A transgressive character needs transgressive interiority and exteriority. I used the cadence of prayers and song lyrics to blur clues, observations and memories in Sister Holiday’s narration. This let me seed red herrings and (re)direct the reader’s attention, fundamental elements of sleight of hand. With Holiday’s gold tooth and concealed tattoos, I tried to present the protagonist as a mysterious text herself, a code to be deciphered. My goal was to write a character that surprises herself and the reader, keeping everyone guessing until the very end.

Picture of Margot Douaihy by Chattman Photography.

Margot Douaihy reveals how she created Sister Holiday, the queer, crime-solving nun at the center of her debut mystery, Scorched Grace.
Behind the Book by

Author A.C. Wise sheds a light on the “inherent darkness” of Peter Pan, which she explores in her new historical fantasy, Wendy, Darling.

There were several aspects of the Peter Pan story I wanted to explore through Wendy, Darling. To my mind, there’s a lot of darkness inherent in the tale—the idea of a boy who refuses to grow up, who kidnaps children from their beds at night and who is able to become separated from his shadow. There’s a forced innocence to Peter, a determination not to see the more frightening and unpleasant aspects of reality (for instance, the stealing of children) by narrowly focusing on the bright world of make-believe, and never looking behind him at what kind of chaos his actions might cause.

“Once you’ve been to a world where animals talk or children can fly, how do you return to the mundane world, the day to day?”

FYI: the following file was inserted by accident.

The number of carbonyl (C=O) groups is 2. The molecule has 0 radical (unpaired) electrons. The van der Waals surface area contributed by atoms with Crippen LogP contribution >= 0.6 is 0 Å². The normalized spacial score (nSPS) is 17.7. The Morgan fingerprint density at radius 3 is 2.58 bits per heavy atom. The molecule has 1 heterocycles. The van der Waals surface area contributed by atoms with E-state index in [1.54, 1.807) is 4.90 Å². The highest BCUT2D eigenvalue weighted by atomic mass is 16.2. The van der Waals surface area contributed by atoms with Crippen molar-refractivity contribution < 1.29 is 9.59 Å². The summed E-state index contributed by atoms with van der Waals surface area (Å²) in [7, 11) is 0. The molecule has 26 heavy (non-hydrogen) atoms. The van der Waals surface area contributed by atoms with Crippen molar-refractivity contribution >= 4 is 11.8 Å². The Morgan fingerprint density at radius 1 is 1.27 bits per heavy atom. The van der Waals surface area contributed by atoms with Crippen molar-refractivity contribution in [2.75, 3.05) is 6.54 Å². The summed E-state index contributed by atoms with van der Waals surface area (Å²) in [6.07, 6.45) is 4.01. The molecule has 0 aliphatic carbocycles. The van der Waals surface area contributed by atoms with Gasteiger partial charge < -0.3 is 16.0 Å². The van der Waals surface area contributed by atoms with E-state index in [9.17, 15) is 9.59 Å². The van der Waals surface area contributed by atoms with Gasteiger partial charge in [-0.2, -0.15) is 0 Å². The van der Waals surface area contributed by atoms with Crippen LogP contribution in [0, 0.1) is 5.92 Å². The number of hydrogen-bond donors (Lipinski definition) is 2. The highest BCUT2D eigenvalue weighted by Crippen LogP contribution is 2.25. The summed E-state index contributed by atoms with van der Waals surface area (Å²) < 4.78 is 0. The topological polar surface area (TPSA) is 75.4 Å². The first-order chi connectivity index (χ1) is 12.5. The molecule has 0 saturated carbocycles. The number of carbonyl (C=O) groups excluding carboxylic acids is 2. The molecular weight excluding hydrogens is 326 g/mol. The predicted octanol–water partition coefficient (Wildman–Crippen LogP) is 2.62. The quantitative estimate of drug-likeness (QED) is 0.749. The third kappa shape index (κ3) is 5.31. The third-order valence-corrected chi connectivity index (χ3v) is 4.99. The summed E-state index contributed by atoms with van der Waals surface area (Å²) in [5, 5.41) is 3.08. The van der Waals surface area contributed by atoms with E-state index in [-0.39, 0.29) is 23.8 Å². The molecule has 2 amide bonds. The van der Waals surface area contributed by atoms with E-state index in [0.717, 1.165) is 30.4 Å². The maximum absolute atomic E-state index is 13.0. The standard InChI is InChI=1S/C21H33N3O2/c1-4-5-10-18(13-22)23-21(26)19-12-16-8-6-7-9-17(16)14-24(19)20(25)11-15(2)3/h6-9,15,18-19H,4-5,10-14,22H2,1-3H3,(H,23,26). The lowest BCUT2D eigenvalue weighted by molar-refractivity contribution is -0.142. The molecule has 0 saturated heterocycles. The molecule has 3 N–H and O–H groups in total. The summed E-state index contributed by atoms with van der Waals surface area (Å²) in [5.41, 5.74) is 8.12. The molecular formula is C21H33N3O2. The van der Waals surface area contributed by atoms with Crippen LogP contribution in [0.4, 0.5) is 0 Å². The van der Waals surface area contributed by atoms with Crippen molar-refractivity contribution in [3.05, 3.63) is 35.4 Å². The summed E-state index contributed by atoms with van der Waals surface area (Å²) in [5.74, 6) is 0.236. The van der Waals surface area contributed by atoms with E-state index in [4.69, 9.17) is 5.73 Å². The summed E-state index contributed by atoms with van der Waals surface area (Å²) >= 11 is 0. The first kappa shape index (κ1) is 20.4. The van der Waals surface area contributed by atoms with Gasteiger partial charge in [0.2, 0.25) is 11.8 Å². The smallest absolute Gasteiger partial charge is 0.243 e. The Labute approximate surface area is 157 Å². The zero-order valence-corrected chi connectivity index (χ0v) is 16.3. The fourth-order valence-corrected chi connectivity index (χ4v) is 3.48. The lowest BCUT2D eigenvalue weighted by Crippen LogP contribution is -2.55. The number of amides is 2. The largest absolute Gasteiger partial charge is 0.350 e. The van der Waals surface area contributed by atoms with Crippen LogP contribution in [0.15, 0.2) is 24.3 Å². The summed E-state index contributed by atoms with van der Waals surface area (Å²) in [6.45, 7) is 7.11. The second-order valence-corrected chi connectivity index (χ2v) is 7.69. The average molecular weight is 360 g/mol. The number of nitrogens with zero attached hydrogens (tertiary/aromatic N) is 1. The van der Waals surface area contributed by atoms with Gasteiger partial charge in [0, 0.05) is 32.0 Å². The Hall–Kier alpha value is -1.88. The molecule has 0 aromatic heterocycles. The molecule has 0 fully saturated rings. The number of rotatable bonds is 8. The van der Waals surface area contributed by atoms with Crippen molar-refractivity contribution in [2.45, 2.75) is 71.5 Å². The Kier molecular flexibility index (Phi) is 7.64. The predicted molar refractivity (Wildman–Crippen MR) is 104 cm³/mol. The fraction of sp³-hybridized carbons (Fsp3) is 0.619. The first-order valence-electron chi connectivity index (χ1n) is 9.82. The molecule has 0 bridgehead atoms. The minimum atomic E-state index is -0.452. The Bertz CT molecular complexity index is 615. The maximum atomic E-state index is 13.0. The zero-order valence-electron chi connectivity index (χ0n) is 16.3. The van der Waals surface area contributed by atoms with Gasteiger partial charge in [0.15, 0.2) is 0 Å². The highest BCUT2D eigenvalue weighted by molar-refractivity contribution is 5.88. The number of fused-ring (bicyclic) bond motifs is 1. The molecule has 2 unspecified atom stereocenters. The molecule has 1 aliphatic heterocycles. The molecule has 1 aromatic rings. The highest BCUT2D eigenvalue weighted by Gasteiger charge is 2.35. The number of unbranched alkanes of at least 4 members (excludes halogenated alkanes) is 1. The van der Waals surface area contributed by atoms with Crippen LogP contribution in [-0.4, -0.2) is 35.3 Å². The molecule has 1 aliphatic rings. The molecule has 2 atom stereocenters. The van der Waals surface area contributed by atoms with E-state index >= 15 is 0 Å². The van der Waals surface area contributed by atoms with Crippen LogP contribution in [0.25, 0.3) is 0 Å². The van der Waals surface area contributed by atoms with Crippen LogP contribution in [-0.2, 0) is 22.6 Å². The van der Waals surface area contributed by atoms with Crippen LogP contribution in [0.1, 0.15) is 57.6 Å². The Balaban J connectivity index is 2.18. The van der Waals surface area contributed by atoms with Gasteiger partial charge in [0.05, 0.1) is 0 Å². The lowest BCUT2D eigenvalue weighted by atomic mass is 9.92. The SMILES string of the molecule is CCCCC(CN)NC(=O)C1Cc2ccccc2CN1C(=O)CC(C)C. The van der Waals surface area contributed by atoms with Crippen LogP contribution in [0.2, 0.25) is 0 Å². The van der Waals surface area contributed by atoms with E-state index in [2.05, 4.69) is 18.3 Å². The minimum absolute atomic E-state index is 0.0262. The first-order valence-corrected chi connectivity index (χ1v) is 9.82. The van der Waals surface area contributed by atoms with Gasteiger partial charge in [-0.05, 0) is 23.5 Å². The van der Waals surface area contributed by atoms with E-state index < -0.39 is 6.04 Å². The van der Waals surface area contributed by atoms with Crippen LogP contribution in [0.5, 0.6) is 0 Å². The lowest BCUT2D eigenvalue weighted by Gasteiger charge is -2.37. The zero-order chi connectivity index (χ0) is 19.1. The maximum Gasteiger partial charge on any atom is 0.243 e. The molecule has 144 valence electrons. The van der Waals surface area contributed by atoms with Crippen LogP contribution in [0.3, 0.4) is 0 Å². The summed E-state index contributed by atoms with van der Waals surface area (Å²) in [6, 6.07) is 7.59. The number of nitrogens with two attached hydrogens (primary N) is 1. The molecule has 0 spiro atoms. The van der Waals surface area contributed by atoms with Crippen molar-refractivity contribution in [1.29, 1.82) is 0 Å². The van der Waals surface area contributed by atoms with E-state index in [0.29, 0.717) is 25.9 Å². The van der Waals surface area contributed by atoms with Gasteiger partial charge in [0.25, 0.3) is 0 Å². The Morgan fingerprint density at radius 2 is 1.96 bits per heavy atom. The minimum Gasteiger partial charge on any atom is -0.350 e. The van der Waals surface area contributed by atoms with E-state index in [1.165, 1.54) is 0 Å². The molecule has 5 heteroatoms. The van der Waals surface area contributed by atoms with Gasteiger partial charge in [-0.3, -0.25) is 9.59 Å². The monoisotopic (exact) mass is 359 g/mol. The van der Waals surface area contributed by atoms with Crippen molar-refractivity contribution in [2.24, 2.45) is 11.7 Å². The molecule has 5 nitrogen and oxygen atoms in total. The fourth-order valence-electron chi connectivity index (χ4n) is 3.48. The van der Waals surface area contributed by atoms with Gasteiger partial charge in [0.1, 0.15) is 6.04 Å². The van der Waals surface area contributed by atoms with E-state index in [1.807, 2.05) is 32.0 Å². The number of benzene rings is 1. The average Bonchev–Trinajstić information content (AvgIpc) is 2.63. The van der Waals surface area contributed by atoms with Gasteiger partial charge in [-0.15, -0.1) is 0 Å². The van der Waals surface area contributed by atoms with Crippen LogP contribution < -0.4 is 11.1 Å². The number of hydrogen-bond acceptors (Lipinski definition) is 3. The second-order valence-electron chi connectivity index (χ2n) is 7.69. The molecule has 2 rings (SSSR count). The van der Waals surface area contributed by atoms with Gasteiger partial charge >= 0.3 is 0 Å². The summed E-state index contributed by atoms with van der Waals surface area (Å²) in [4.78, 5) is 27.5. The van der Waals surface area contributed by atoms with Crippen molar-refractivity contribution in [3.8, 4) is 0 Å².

I also wanted to look at how that worldview might play into various definitions of family, particularly motherhood. When Peter takes Wendy to Neverland as a child, he wants her to be a mother to him and the Lost Boys. By his definition, that means cooking, cleaning up after him, telling stories and sewing his shadow back on when he loses it. It’s yet another abdication of responsibility. Peter wants someone to do all the work, deal with all the consequences of his playing and running around and making a mess, so that his fun is never interrupted and he never has to pause or look back, knowing someone else will deal with it.

The inciting incident in Wendy, Darling is when Peter reappears in Wendy’s life when she is grown, with a child of her own, and takes her daughter, Jane, away to Neverland. I wanted to contrast the realities of motherhood as Wendy experiences it with Peter’s idealized version. In a similar way, I wanted to contrast Wendy’s process of building a family and a life for herself after Neverland with Peter’s attempts to create a family within Neverland by stealing children and forcing them into certain roles. Found and chosen family stories are of great interest to me, and here, Peter’s idea of found family is a dark inversion of Wendy’s healthier version.

Another aspect of the Peter Pan story I wanted to explore in Wendy, Darling is what happens after “the end.” With portal fantasy stories, I’ve always been interested in the lasting impact the journey to another world has on a character. Once you’ve been to a world where animals talk or children can fly, how do you return to the mundane world, the day to day? How does it change your relationships with the people around you who haven’t experienced that kind of magic? Several creators have done a wonderful job of tackling these questions in films, novels, short stories and games, and since many of those are stories I love, I wanted to try my hand at providing some possible answers as well.


Author photo by Steve Schultz.

Author A.C. Wise sheds a light on the “inherent darkness” of Peter Pan, which she explores in her new historical fantasy, Wendy, Darling.